Session 12A.3 Large eddy simulation of katabatic flow

Thursday, 12 June 2008: 9:30 AM
Aula Magna Vänster (Aula Magna)
Simon Axelsen, University of Utrecht, Utrecht, Netherlands; and H. Van Dop

Presentation PDF (1.1 MB)

During the winter period, the atmosphere above glaciers and ice caps is mostly stably stratified, and the energy balance in the escarpment region is mainly determined by the long wave radiative cooling and heating due to turbulent heat fluxes. The surface cooling will extract heat from the adjacent air, which in turn becomes more dense. Close to the surface, air will become negatively buoyant with respect to air further downslope, causing relatively cold air to flow down the slope. These winds are called katabatic (or glacier) winds.

Numerical mesoscale models typically use resolutions that are too coarse to fully resolve the shallow katabatic boundary layer flow. Therefore, operational models often rely on boundary layer parameterizations based on output from numerical large eddy simulation (LES) which have historically provided much insight into the convective boundary layer. Studying the stable boundary layer using LES poses new problems because buoyancy reduces turbulence length scales close to the surface that require a finer resolution of the numerical grid. Nonetheless, several previous studies have shown that it is possible to successfully apply LES to simulate a weakly stable boundary layer. In this study, we use LES to reproduce basic characteristics of katabatic flows. The boundary condition imposing periodicity of the potential temperature in the along-slope direction is modified to impose periodicity of temperature deficit.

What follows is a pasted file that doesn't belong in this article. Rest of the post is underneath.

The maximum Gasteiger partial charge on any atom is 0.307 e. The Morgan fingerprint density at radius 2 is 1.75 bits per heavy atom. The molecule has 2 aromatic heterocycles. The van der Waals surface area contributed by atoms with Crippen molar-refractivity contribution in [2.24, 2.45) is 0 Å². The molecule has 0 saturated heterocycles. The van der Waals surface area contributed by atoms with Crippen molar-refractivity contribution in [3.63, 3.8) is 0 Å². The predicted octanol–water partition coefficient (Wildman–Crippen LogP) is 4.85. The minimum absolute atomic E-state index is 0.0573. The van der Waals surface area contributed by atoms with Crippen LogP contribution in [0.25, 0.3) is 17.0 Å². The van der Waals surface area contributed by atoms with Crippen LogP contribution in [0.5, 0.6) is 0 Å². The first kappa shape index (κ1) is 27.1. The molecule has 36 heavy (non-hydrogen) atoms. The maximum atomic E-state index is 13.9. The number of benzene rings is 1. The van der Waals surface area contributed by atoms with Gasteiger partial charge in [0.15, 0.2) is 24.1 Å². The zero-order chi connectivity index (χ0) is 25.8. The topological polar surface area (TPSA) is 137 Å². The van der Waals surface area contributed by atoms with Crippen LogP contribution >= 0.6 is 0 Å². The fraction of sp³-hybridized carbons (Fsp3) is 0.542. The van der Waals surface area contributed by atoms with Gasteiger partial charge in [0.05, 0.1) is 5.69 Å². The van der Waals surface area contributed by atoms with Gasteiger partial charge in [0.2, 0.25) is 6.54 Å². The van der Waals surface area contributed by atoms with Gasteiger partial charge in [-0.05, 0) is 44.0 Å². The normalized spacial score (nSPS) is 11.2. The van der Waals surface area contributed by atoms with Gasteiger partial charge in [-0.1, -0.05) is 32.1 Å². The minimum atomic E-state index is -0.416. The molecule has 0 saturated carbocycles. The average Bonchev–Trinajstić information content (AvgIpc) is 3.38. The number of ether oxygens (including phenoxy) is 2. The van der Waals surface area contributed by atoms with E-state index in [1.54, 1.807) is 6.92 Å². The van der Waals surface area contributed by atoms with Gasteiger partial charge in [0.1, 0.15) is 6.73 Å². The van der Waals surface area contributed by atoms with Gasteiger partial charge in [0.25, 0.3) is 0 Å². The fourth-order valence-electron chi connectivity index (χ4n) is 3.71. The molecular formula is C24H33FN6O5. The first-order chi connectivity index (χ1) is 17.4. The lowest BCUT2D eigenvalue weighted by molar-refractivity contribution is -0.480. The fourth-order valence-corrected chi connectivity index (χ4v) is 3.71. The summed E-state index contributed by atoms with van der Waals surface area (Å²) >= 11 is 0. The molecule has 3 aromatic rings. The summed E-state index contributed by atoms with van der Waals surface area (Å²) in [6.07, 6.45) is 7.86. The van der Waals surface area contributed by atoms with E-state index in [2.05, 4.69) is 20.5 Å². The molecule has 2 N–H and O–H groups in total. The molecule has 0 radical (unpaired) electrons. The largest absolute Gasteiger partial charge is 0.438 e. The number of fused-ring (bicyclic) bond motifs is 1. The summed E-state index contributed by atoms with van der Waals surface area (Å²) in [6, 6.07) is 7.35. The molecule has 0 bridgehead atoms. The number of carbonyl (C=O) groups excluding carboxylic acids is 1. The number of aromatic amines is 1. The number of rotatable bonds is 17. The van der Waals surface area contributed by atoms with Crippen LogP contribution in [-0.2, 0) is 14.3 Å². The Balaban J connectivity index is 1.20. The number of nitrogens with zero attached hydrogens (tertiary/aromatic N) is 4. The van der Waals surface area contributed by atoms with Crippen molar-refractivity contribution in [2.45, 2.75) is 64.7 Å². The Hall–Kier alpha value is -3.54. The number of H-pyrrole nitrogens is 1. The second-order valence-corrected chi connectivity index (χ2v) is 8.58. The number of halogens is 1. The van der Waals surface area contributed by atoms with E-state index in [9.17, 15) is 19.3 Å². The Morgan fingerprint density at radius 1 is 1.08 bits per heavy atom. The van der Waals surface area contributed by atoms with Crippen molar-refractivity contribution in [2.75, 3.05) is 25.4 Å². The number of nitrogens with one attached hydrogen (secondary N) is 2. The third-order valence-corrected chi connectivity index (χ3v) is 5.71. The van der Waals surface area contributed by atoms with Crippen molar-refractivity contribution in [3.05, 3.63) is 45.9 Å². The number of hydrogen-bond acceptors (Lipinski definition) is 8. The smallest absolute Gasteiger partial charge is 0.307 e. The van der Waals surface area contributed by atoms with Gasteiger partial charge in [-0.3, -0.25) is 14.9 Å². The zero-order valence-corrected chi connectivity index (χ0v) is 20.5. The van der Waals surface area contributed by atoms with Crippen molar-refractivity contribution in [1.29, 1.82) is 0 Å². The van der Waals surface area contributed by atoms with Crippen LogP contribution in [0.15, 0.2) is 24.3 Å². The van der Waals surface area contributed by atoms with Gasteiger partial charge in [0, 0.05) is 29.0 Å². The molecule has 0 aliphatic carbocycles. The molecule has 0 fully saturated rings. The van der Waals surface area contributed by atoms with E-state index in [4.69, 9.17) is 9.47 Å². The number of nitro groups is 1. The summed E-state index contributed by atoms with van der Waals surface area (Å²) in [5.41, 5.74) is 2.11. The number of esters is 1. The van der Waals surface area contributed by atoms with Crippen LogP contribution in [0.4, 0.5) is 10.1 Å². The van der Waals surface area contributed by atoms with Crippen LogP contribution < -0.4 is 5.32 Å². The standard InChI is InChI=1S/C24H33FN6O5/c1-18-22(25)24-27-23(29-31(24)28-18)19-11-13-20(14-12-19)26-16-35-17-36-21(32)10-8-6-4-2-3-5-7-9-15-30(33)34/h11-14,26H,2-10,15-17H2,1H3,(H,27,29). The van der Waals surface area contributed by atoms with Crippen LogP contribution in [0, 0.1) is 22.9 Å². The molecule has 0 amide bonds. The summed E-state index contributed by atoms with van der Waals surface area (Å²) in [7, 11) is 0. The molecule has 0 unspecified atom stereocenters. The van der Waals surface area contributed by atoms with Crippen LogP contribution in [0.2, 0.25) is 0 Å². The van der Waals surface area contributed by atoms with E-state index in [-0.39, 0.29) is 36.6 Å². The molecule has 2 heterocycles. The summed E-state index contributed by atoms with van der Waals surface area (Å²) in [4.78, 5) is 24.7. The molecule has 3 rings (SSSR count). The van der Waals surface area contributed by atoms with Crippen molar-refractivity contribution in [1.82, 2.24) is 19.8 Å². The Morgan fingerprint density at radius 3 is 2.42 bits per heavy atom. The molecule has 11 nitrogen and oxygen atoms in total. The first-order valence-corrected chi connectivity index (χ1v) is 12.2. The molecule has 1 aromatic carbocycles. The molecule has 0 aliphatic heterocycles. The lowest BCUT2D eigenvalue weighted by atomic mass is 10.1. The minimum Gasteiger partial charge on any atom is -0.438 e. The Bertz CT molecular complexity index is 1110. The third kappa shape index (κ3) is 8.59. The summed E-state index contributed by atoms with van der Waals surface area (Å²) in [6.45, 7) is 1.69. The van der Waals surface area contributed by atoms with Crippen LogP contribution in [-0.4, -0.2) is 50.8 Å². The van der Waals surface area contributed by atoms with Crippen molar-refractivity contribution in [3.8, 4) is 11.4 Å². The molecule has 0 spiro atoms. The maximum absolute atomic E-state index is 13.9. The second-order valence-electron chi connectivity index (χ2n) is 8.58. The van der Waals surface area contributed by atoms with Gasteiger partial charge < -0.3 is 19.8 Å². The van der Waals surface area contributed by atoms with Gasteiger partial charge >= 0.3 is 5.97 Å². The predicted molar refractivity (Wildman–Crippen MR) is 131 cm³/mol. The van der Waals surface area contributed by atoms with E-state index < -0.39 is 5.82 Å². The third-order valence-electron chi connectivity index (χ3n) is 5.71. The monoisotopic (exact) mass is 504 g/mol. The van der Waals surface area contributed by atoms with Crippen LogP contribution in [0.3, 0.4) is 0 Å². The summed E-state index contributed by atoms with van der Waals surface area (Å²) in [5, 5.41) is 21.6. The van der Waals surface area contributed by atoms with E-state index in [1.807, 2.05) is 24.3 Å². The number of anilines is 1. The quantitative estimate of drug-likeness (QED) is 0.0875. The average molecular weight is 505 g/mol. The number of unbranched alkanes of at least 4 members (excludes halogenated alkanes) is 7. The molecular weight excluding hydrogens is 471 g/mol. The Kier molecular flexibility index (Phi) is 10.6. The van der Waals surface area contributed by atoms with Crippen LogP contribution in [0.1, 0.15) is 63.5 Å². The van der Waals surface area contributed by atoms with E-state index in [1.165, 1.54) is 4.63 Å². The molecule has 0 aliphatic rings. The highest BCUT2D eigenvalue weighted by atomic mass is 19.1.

In katabatic wind studies, 1-D numerical models can provide satisfactory results on the mean wind and (potential) temperature, but contain no information on the statistics on the 3-D turbulent boundary layer. The strength of LES is that it is able to calculate among other terms the shear and buoyancy production of turbulence kinetic energy (TKE) and its dissipation.

In our work we look at the effects of changing the three flow control parameters: the surface heat flux, the background stratification and the slope angle. Changes in mean statistics such as wind and temperature will be discussed, as well as profiles of heat and momentum fluxes, and the terms in the TKE budget.

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